THE APULIA SETTLEMENTS
(Image credit: Carlos Delgado)
During World War II, progress in both flight and photographic technology resulted in extensive use of aerial photography to gather intelligence. When the war ended, many people with years of experience studying such photography applied their skills to aerial archaeology. One of the most notable: John Bradford, who, as a British intelligence officer, was stationed in the Apulia region of southeastern Italy. (The region includes the “heel” of the boot of Italy.) After the war, Bradford started studying aerial photographs of Apulia that he’d taken both during the war and after. Through careful study of cropmarks in the photos, Bradford was able to discern the ruins of several previously unknown ancient human settlements in Apulia, some more than 8,000 years old, and all of them holding a wealth of information about Italy’s earliest civilizations. How many ancient settlements did Bradford discover? More than 200. Many of the sites are still being studied today.
THE RADAR RIVERS
(Image credit: NASA)
In November 1981, NASA’s first space shuttle, Columbia, was on its second mission when it took images of a large area of the eastern Sahara using its Shuttle Imaging Radar system (SIR-A). Because the area was covered in exceptionally dry sand, which the SIR-A system was able to penetrate to a depth of almost 20 feet, the images that came back revealed the world beneath the sand— and those images stunned scientists around the world. Reason: they revealed the presence of major river systems, long since dried up— and that the famously barren region was once a lush, watery wilderness. The discovery of the ancient rivers, which researchers came to call the “Radar Rivers,” was of special interest to archaeologists because ancient civilizations settled near fresh water systems. Excavations at locations along the heretofore unknown rivers have since revealed hundreds of ancient human settlements, some dating back tens of thousands of years. Ancient tools, such as stone axes— some dating back hundreds of thousands of years— have been discovered along the rivers as well.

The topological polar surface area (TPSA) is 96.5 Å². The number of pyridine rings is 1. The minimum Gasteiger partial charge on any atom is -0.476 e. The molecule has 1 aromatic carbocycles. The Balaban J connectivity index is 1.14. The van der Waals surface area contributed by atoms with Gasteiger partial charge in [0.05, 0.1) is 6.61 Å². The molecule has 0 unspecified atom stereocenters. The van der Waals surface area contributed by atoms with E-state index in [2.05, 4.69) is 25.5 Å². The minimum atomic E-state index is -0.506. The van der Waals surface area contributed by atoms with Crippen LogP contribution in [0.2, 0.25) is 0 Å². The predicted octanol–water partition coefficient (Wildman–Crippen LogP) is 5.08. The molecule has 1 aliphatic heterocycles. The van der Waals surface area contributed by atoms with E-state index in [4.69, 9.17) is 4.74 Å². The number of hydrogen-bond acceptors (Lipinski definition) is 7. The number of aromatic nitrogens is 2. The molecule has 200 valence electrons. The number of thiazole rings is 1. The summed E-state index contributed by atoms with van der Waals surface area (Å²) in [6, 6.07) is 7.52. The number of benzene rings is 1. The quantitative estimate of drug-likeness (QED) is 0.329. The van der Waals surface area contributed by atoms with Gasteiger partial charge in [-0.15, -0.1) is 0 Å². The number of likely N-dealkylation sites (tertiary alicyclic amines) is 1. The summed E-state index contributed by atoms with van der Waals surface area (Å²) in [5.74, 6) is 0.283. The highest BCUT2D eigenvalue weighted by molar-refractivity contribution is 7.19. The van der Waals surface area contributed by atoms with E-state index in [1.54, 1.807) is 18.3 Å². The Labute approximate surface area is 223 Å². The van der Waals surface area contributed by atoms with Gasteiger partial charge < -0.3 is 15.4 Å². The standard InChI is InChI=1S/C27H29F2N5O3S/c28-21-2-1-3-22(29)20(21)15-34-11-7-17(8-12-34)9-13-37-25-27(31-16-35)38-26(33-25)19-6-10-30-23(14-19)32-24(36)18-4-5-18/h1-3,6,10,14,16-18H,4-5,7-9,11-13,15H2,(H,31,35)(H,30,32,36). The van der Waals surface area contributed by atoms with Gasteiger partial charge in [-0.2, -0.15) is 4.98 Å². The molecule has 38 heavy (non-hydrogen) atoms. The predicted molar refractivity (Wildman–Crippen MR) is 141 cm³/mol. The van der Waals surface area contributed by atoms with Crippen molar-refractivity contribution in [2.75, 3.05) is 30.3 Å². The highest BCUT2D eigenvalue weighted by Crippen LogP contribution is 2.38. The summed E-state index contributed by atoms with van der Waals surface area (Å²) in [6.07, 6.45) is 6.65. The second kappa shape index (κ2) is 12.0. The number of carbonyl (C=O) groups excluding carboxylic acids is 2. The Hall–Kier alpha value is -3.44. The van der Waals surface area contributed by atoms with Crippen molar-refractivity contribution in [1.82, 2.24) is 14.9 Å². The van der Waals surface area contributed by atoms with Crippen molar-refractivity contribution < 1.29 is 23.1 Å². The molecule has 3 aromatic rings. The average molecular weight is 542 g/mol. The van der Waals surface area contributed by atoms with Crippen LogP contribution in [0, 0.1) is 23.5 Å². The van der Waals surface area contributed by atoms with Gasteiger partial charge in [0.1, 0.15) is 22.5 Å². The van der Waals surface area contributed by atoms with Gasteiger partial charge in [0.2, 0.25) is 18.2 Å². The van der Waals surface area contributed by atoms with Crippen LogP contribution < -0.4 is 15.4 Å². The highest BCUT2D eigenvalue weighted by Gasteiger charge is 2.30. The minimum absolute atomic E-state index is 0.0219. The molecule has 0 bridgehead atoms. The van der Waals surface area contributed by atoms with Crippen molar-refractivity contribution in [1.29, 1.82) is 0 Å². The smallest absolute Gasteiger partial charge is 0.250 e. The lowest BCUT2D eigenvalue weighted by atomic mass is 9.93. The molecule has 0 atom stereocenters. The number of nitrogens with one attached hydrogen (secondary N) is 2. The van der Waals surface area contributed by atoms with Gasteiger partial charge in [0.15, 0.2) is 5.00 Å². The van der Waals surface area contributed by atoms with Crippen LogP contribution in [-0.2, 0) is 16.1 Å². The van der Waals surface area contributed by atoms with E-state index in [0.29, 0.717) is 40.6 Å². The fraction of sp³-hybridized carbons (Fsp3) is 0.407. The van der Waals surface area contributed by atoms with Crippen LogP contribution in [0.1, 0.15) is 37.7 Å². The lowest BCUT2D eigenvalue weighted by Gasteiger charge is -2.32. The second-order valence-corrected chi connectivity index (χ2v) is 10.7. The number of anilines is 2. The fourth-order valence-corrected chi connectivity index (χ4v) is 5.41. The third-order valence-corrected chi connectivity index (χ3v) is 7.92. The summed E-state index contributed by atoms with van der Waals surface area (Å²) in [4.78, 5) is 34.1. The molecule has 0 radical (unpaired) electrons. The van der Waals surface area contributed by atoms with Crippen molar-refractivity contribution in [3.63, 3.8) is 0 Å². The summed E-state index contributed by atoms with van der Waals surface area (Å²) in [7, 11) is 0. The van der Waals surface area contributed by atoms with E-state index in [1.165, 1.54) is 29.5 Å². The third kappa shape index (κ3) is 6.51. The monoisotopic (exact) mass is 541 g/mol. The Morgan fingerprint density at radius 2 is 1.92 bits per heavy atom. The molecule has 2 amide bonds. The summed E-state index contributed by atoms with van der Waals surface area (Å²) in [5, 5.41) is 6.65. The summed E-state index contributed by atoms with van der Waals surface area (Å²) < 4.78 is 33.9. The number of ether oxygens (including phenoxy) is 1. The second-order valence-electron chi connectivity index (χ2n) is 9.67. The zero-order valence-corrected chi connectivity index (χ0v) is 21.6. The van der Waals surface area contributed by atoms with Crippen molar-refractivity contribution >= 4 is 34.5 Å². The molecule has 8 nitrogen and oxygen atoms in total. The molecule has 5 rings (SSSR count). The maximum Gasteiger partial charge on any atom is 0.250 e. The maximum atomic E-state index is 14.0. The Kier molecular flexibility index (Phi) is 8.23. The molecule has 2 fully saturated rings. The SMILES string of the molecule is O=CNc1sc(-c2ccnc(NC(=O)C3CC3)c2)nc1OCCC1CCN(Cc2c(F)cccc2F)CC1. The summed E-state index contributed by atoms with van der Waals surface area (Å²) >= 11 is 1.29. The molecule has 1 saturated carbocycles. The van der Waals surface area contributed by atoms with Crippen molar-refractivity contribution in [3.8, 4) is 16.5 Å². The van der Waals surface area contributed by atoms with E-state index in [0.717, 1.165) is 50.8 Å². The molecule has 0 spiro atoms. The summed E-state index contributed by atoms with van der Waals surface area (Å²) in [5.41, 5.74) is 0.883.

A LOST MAYAN CITY
(Image credit: Pgbk87)
In the early 1980s, the husband-and-wife archaeology team of Arlen and Diane Chase started doing on-the-ground work at the ancient Mayan settlement of Caracol in Belize. In 2009 the Chases heard about LIDAR (an acronym for “light detection and ranging”) imaging technology. LIDAR uses lasers to develop extremely high-resolution, three-dimensional topographic maps of large swaths of land. The technology was of special interest to the Chases because it can “see” through dense vegetation, such as the jungle they had been fighting for more than two decades. In 2009 they arranged for a LIDAR-equipped two-engine plane to fly over the site. After just 24 hours of back-and-forth flying over the treetops, the system produced a map that told the Chases more about the site than they had learned in the previous 24 years. “I’m pretty sure we uttered some expletives,” Diane Chase told the BBC. The images revealed thousands of ancient structures that the Chases had no idea existed, as well as roads, waterways, and farmland. Without realizing it, the Chases had been studying the remains of an enormous Mayan city— roughly 80 square miles in size.
The article above is reprinted with permission from Uncle John’s Factastic Bathroom Reader. The 28th volume of the series is chock-full of fascinating stories and facts, and comes in both the Kindle version and paper with a classy cloth cover.